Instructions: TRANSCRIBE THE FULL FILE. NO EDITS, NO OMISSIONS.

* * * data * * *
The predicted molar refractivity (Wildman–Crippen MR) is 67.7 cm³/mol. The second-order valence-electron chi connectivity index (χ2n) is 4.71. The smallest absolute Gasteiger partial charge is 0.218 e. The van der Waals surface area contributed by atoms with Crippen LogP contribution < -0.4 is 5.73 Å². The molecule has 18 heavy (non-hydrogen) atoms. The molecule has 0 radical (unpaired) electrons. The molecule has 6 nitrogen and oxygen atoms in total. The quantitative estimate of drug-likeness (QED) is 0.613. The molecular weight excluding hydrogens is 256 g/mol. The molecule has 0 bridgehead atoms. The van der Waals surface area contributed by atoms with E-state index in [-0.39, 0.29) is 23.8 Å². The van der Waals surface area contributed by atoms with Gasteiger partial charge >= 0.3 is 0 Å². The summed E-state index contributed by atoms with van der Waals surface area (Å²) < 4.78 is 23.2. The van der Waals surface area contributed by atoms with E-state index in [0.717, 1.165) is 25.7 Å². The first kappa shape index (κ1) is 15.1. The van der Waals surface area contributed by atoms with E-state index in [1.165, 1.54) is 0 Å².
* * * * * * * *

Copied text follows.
The predicted molar refractivity (Wildman–Crippen MR) is 67.7 cm³/mol. The second-order valence-electron chi connectivity index (χ2n) is 4.71. The smallest absolute Gasteiger partial charge is 0.218 e. The van der Waals surface area contributed by atoms with Crippen LogP contribution < -0.4 is 5.73 Å². The molecule has 18 heavy (non-hydrogen) atoms. The molecule has 0 radical (unpaired) electrons. The molecule has 6 nitrogen and oxygen atoms in total. The quantitative estimate of drug-likeness (QED) is 0.613. The molecular weight excluding hydrogens is 256 g/mol. The molecule has 0 bridgehead atoms. The van der Waals surface area contributed by atoms with E-state index in [-0.39, 0.29) is 23.8 Å². The van der Waals surface area contributed by atoms with Gasteiger partial charge >= 0.3 is 0 Å². The summed E-state index contributed by atoms with van der Waals surface area (Å²) < 4.78 is 23.2. The van der Waals surface area contributed by atoms with E-state index in [0.717, 1.165) is 25.7 Å². The first kappa shape index (κ1) is 15.1. The van der Waals surface area contributed by atoms with E-state index in [1.165, 1.54) is 0 Å².